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Christmas, twenty years ago.
“Stop yelling!” The whispered words fell from Ally’s lips as she held her slender frame hard against the door of her room.
The incantation didn’t help.
Their voices exploded through the house, first her mother’s—a shriek, just like when Molly’s paw had gotten caught under the car tire. It had been the most awful noise Ally had ever heard, and her mother’s voice was like it now, rent with pain, bordering on hysterical.
Then came her father’s—slurred and angry, loud, aggressive. Ally huddled, her knees to her chest, wrapping her arms around them and burying herself as best she could within her own fragile embrace.
She murmured “stop yelling” over and over, a prayer she hoped would be answered.
Their words weren’t discernible, but the fighting dragged. Every time there was a lull, she lifted her head a little, only for it to begin again a moment later. There was the slamming of a door, then more yelling. The breaking of glass. She squeezed her eyes shut, her heart hammering against her ribs, her face paler than the snow that was drifting down outside the window.
Ally stayed where she was, rocking against the door, her bedroom freezing—they’d forgotten to turn the heat on, they’d seemingly forgotten she existed, which happened when they fought—and she waited.
She waited until her mother’s fury morphed into tears and, eventually, there was silence. The kind of silence six-year-old Ally knew would bleed into the next day, as her parents used silence to continue their fight.
Her eyes lifted to the other wall—she’d made a nativity scene in class, and she scrambled across the floor and pulled the baby Jesus from its center, cuddling it in the palm of her hand and hoping it would add weight to her incantation.
Ally crawled into bed, holding Jesus, telling herself it would be okay. That the morning would clear out the night, the fight would pass, and everything would be fine.
It wasn’t fine.
Sometime between the awful, hours-long argument and the new day’s break, in the middle of the night, when the snow was falling thickest, Jack Monroe grabbed his jacket and car keys and left home, apparently without a backward glance.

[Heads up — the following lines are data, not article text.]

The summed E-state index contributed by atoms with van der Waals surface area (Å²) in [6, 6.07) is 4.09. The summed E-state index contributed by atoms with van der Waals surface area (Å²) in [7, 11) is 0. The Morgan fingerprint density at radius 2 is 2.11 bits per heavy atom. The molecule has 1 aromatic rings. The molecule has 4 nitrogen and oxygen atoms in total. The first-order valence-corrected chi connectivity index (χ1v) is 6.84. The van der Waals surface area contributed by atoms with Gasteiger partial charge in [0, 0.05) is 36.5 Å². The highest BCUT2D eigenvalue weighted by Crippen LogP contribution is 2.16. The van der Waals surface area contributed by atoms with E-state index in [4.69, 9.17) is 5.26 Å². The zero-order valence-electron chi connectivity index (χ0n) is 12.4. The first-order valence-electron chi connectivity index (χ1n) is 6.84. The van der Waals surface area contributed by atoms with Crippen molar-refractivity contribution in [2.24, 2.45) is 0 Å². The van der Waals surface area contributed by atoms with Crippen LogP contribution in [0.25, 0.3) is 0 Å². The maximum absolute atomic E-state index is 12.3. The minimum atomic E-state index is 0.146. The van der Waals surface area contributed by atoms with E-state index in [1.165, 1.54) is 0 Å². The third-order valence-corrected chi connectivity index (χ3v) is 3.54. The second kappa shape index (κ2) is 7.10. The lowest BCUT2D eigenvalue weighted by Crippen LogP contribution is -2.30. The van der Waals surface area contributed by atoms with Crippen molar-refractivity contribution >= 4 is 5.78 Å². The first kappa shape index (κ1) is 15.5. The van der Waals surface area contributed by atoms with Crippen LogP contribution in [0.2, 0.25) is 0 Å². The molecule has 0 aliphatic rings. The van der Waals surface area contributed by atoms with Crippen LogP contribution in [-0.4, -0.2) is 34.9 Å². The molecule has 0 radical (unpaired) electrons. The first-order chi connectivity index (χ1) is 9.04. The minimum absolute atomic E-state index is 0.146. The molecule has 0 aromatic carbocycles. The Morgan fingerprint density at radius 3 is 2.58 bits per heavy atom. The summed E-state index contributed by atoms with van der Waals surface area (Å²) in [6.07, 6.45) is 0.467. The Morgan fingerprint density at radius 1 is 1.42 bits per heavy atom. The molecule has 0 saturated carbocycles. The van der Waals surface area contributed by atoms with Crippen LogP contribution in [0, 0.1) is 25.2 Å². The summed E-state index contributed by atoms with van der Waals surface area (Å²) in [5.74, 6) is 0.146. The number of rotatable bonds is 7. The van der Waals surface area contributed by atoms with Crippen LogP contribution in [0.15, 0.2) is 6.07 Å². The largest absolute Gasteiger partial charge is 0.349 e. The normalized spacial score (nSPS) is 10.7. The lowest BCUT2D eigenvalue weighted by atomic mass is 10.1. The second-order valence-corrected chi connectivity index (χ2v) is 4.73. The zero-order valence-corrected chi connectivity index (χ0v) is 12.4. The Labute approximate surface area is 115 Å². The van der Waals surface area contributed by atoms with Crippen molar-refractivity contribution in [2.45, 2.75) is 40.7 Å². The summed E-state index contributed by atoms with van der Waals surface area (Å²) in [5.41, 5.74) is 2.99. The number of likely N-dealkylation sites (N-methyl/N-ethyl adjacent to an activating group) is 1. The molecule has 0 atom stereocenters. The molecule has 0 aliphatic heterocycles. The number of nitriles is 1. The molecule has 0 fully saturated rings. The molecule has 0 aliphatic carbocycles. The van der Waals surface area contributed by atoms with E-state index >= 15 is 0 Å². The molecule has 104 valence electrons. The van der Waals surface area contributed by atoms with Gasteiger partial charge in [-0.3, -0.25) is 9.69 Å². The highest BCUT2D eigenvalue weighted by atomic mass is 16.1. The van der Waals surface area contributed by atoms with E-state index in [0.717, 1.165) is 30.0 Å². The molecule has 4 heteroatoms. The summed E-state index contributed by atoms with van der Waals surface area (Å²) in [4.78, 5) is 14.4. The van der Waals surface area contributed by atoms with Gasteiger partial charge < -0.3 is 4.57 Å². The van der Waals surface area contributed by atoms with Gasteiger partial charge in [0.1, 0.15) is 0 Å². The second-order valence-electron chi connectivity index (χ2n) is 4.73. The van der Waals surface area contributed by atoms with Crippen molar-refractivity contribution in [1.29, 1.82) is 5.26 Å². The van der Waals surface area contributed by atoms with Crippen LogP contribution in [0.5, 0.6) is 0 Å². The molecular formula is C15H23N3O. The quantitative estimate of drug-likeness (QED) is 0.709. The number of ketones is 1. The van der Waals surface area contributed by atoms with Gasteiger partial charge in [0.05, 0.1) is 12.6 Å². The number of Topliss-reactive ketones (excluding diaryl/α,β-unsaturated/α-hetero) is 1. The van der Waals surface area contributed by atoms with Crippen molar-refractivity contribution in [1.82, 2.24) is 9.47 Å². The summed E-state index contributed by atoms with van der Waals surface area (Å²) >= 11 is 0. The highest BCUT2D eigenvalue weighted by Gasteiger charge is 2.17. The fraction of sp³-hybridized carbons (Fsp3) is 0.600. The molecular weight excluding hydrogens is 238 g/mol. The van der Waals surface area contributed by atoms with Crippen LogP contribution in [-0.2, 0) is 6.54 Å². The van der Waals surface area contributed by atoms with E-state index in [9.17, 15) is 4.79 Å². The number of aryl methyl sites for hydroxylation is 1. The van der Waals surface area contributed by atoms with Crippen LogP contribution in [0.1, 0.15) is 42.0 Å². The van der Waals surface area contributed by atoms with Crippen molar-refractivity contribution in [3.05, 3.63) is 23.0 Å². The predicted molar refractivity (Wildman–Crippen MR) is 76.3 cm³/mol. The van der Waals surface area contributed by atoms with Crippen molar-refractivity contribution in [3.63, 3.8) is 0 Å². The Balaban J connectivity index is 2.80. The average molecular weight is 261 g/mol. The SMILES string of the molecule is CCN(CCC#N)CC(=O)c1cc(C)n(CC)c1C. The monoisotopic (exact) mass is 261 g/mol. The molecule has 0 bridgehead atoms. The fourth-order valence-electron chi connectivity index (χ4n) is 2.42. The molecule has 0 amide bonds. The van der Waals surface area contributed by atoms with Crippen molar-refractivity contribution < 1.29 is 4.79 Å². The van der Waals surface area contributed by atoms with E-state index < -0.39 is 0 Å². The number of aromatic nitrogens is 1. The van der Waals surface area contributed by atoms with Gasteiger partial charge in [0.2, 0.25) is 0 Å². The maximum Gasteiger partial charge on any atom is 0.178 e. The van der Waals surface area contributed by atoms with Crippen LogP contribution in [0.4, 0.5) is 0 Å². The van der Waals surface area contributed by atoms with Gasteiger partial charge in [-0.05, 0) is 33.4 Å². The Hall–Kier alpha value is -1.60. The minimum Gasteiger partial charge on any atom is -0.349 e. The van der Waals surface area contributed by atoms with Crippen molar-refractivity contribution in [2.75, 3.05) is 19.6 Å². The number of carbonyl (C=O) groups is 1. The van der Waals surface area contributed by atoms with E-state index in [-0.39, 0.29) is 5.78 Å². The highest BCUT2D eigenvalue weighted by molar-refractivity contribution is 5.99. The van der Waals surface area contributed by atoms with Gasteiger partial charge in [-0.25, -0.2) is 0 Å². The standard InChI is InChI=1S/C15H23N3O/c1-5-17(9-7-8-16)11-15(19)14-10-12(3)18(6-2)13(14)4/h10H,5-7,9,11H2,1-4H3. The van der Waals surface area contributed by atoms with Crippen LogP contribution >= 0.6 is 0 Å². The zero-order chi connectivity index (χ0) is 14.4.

It would be twenty years before Ally saw him again—and she suspected she’d never be able to forgive him.
It was a saving grace for Stella that she was so much like her mom when she was cross. Whenever Luke Miller felt his patience wearing thin at yet another temper tantrum, he’d look at his six-year-old daughter and see Jen—wavy blond hair, huge green eyes, a nose that lifted at its tip—and his anger would dissipate, just like that.
Okay, not quite “just like that,” and it didn’t completely disappear, but it took the edge off a little, just enough for him to remember that he was the adult, and Stella the kid, and the fact he felt like screaming or throwing something was a childish impulse he definitely shouldn’t indulge.
“Just have a few bites,” he cajoled.
Stella made no effort to pick up her fork. “I. Don’t. Like. It.”
Luke didn’t visibly react even as his temper ratcheted up a couple of notches. “You did a week ago.”
“No. I. Didn’t.”
He lifted his own fork to his mouth, shoveling some of the pasta in. It wasn’t great. He’d followed the recipe—at least, he thought he had—but it hadn’t turned out anything like the picture. Still, it was food—edible as a baseline, and damn it, he was getting fed up with Stella’s bursts of attitude. “It’s tomatoes, onion, basil, cheese. Nothing suspicious there. See?” He lifted another scoop to his mouth, his eyes hooked to Stella’s the whole time.
Her lower lip pouted belligerently, and again he thought of Jen. Not because of their physical similarities but because of Jen’s ability to cope, to smile, to know how to handle just about everything.
Jen would have known what to do. Jen would have a joke or a story, a promise, something that would have worked.
Or maybe she would have taken Stella’s side and insisted the pasta really was a complete flop, and she’d have laughed at him for his lack of culinary skills and suggested they go down the street to Tucker’s and grab burgers instead. This close to Christmas, she’d have probably made them sing carols the whole way—Jen had loved Christmas in a way Luke had always teased her for but found himself longing for every year now.
It had been over six years since Jen had passed, and he didn’t grieve for her in the same way now as he had then. The stick of dynamite that had blown into his life the night she’d died, spreading everything into disarray, was more of a slow burn these days.
Memory was a funny beast, intangible, yet ever present. He’d be walking down Main Street, and he’d see her in his mind as clear as anything—library books in hand, a grin on her face, those beautiful floral dresses she’d seemed to have an endless supply of. He’d later discovered she made them out of thrift shop fabrics. The way she’d smelled like violets and summer all year round. The way she’d cried when he’d enlisted, begging him not to go away again. The way she’d cried—different tears this time—when he’d proposed.
The words she’d used when she’d written him and told him about the baby.
His gut clenched at that particular memory—how in the desert of Iraq, among the tents of Camp Freedom, he’d learned that he was going to be a dad, and all the dust and the dirt and the heat and the sweat, the death and the certainty that you would be next had paused, everything had fallen silent, and for a second he’d been back in Cape Hope, under the shade of the huge Sycamore tree they’d loved forever, Jen’s head against his chest, her heart beating with his.
Jen’s ghost was everywhere, and he was grateful for that. Grateful she was still somehow alive in this town, and so much of her was in the daughter she’d died bringing into the world.
Stella pushed her plate away and sat back in her chair.